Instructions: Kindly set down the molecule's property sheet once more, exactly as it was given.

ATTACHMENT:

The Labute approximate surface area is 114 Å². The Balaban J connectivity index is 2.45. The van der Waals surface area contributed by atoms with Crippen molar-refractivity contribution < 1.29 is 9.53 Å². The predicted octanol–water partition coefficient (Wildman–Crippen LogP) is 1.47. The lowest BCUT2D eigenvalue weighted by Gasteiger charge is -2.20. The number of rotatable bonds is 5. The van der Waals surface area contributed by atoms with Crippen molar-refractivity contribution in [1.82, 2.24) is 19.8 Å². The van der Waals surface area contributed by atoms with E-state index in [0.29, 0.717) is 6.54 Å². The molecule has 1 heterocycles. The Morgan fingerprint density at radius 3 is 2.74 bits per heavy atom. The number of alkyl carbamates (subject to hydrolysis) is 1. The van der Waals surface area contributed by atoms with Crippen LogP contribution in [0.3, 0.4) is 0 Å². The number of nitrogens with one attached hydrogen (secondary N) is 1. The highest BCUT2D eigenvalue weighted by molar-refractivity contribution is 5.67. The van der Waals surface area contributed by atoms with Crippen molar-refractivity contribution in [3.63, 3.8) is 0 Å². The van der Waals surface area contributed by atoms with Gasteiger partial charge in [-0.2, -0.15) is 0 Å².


The Labute approximate surface area is 114 Å². The Balaban J connectivity index is 2.45. The van der Waals surface area contributed by atoms with Crippen molar-refractivity contribution < 1.29 is 9.53 Å². The predicted octanol–water partition coefficient (Wildman–Crippen LogP) is 1.47. The lowest BCUT2D eigenvalue weighted by Gasteiger charge is -2.20. The number of rotatable bonds is 5. The van der Waals surface area contributed by atoms with Crippen molar-refractivity contribution in [1.82, 2.24) is 19.8 Å². The van der Waals surface area contributed by atoms with E-state index in [0.29, 0.717) is 6.54 Å². The molecule has 1 heterocycles. The Morgan fingerprint density at radius 3 is 2.74 bits per heavy atom. The number of alkyl carbamates (subject to hydrolysis) is 1. The van der Waals surface area contributed by atoms with Crippen LogP contribution in [0.3, 0.4) is 0 Å². The number of nitrogens with one attached hydrogen (secondary N) is 1. The highest BCUT2D eigenvalue weighted by molar-refractivity contribution is 5.67. The van der Waals surface area contributed by atoms with Crippen molar-refractivity contribution in [3.63, 3.8) is 0 Å². The van der Waals surface area contributed by atoms with Gasteiger partial charge in [-0.2, -0.15) is 0 Å².